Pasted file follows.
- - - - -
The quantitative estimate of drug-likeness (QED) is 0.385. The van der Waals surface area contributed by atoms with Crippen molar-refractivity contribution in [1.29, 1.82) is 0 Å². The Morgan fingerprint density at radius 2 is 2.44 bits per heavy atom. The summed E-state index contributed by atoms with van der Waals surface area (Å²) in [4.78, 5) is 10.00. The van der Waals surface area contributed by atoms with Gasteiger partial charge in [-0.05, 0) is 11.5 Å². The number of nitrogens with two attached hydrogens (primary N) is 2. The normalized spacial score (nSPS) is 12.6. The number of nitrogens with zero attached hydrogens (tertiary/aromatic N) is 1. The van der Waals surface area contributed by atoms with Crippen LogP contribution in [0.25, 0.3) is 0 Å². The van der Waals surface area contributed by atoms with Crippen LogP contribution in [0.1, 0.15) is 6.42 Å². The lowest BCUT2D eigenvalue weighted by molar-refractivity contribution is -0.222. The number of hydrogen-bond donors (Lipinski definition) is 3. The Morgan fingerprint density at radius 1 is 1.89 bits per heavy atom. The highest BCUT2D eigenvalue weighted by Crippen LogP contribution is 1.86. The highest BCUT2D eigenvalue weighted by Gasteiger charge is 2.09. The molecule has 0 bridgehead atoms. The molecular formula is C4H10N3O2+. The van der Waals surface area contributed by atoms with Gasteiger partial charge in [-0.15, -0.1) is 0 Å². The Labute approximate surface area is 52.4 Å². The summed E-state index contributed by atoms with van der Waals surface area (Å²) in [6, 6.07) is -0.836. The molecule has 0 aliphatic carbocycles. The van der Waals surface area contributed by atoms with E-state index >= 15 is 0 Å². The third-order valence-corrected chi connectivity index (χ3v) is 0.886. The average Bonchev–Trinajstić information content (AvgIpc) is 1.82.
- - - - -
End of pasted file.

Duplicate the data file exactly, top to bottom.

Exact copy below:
The quantitative estimate of drug-likeness (QED) is 0.385. The van der Waals surface area contributed by atoms with Crippen molar-refractivity contribution in [1.29, 1.82) is 0 Å². The Morgan fingerprint density at radius 2 is 2.44 bits per heavy atom. The summed E-state index contributed by atoms with van der Waals surface area (Å²) in [4.78, 5) is 10.00. The van der Waals surface area contributed by atoms with Gasteiger partial charge in [-0.05, 0) is 11.5 Å². The number of nitrogens with two attached hydrogens (primary N) is 2. The normalized spacial score (nSPS) is 12.6. The number of nitrogens with zero attached hydrogens (tertiary/aromatic N) is 1. The van der Waals surface area contributed by atoms with Crippen LogP contribution in [0.25, 0.3) is 0 Å². The van der Waals surface area contributed by atoms with Crippen LogP contribution in [0.1, 0.15) is 6.42 Å². The lowest BCUT2D eigenvalue weighted by molar-refractivity contribution is -0.222. The number of hydrogen-bond donors (Lipinski definition) is 3. The Morgan fingerprint density at radius 1 is 1.89 bits per heavy atom. The highest BCUT2D eigenvalue weighted by Crippen LogP contribution is 1.86. The highest BCUT2D eigenvalue weighted by Gasteiger charge is 2.09. The molecule has 0 bridgehead atoms. The molecular formula is C4H10N3O2+. The van der Waals surface area contributed by atoms with Gasteiger partial charge in [-0.15, -0.1) is 0 Å². The Labute approximate surface area is 52.4 Å². The summed E-state index contributed by atoms with van der Waals surface area (Å²) in [6, 6.07) is -0.836. The molecule has 0 aliphatic carbocycles. The van der Waals surface area contributed by atoms with E-state index >= 15 is 0 Å². The third-order valence-corrected chi connectivity index (χ3v) is 0.886. The average Bonchev–Trinajstić information content (AvgIpc) is 1.82.